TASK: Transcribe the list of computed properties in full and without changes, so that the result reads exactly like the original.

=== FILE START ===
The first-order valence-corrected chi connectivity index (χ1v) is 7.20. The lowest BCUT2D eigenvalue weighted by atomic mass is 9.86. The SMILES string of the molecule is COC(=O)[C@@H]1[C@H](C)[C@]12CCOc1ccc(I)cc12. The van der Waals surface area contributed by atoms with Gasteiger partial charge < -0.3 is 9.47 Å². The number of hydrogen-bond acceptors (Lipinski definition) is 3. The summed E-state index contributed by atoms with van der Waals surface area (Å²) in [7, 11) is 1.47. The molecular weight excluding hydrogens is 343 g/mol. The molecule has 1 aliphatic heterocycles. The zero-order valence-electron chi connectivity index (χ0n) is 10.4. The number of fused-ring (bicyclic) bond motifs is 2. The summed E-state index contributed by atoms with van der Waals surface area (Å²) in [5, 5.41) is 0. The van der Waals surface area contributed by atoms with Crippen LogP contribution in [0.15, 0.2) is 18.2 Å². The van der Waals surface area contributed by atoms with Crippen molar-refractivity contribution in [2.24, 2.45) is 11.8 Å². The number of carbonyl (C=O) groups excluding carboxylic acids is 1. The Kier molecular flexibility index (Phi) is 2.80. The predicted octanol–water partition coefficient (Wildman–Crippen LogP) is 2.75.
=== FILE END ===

The first-order valence-corrected chi connectivity index (χ1v) is 7.20. The lowest BCUT2D eigenvalue weighted by atomic mass is 9.86. The SMILES string of the molecule is COC(=O)[C@@H]1[C@H](C)[C@]12CCOc1ccc(I)cc12. The van der Waals surface area contributed by atoms with Gasteiger partial charge < -0.3 is 9.47 Å². The number of hydrogen-bond acceptors (Lipinski definition) is 3. The summed E-state index contributed by atoms with van der Waals surface area (Å²) in [7, 11) is 1.47. The molecular weight excluding hydrogens is 343 g/mol. The molecule has 1 aliphatic heterocycles. The zero-order valence-electron chi connectivity index (χ0n) is 10.4. The number of fused-ring (bicyclic) bond motifs is 2. The summed E-state index contributed by atoms with van der Waals surface area (Å²) in [5, 5.41) is 0. The van der Waals surface area contributed by atoms with Crippen LogP contribution in [0.15, 0.2) is 18.2 Å². The van der Waals surface area contributed by atoms with Crippen molar-refractivity contribution in [2.24, 2.45) is 11.8 Å². The number of carbonyl (C=O) groups excluding carboxylic acids is 1. The Kier molecular flexibility index (Phi) is 2.80. The predicted octanol–water partition coefficient (Wildman–Crippen LogP) is 2.75.